Programs that aren’t delivering tend to fall into the gap between traditional and Innovation Accounting. Innovation projects shouldn’t be expected to deliver against short-term revenue and profit targets. However, in the absence of these metrics business leaders will often only support ‘trust me, I’m an innovator’ for a finite period of time. The progress layer of our framework helps support a conversation around the level of activity, the learnings that are being uncovered, and the cost/runway remaining. The traction and growth layers extend beyond basic activity to inform an evolving conversation about the realistic growth potential of an initiative.

In the case of both short-lived and constantly morphing innovation initiatives, we believe the core problem can also be traced back to a lack of agreed metrics which can itself stem from the lack of a clear Innovation Thesis.

An Innovation Thesis clearly sets out why the innovation programs exists and how it fits into the future view of the organisation.

“In order to lead innovation successfully, every company needs a clear innovation thesis. Leaders need to take a point of view about where the world is going and how they plan to use innovation to respond. This Innovation Thesis must be aligned with the overall corporate strategy.”

- Tendayi Viki.

Our view at IE is that the best way to align corporate strategy with an Innovation Thesis is through a growth lens. While we should avoid saddling individual innovation initiatives with unrealistic growth targets, we can still frame the growth outcome we are seeking from our overall innovation program.

When we have determined an innovation growth frame, we can then use Innovation Accounting to measure how we are tracking toward the overall growth objective. We refer to this process of setting a holistic growth target and then managing many individual initiatives as ‘innovation portfolio management’. Not only does this help us adjust course over time, it anchors innovation within the corporate strategy and supports alignment around what the program is (or perhaps isn’t) delivering back to the organisation. This is the reason our Portfolio layer looks at metrics such as aggregated market and growth potential. While these metrics are uncertain by nature, they inform the growth frame for the innovation program and support more strategic conversations about innovation.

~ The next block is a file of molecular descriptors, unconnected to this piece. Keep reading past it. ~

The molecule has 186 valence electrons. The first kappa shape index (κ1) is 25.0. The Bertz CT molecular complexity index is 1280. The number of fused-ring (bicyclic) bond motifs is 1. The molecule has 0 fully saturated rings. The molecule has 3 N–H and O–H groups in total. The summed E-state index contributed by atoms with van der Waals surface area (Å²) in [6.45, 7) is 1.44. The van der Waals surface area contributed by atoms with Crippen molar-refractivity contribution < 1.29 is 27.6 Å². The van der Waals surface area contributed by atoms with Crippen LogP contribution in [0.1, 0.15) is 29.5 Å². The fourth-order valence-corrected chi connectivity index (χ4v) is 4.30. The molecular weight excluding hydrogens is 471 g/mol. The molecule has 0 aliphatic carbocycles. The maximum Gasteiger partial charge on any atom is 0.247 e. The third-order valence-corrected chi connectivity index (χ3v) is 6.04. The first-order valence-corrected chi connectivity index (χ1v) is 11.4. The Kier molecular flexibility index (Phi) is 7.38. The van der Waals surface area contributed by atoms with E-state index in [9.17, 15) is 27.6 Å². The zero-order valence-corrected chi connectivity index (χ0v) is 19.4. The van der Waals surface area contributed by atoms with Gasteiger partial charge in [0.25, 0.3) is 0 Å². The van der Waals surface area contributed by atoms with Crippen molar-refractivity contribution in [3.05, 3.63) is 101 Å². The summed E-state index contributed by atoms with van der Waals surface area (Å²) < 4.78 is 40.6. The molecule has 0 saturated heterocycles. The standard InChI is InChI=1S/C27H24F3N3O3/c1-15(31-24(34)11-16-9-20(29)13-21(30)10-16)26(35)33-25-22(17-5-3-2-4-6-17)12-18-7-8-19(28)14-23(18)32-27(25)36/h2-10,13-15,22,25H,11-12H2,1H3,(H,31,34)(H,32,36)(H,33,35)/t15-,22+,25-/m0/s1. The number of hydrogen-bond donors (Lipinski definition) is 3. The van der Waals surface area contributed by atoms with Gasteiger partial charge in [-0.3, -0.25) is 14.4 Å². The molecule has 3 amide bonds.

If we can create alignment between our corporate strategy, our innovation thesis, and our innovation metrics we will be in a powerful position to avoid being short-lived or existing in a state of constant morphing. While this may sound ambitious for a new discipline like Innovation Accounting, the tools and concepts we need already exist and it is more about how we adapt them to our emerging needs. Knowing what metric to use when is the critical piece – is our Idea Funnel being effective? Are our validation sprints running at an acceptable velocity and quality to test assumptions? Are our projects tapping into addressable markets that create a large enough return to justify an investment to scale? How much should our overall program invest and in what parts of the innovation system to return the ambition of our innovation fund?

Back in their day, those Venetian merchants had to rise to a similar challenge. Faced with the twin disruptive innovations of a monetary economy and the emergence of ‘trade finance’ they adopted double-entry accounting to manage their increasingly complex affairs.

“International change agents” -    Source

“International change agents” - Source

Those merchants with their double-entry accounting and foreign trade were actually the ‘international change agents’ of their day. It turns out that we were never just counting beans, or loaves, or fishes - instead we have been using accounting to help navigate uncertainty for a long time.  Its significance in history should provide solid justification for its use as a tool for navigating modern innovation projects.

Matt Kerr is an innovation consultant at IE. This is our first thought piece on Corporate Innovation. In the coming weeks, we will be publishing articles that delve into the why’s and how’s of what we do. This is Part 1 of our first topic, Innovation Accounting.

PART 2 CAN BE FOUND HERE.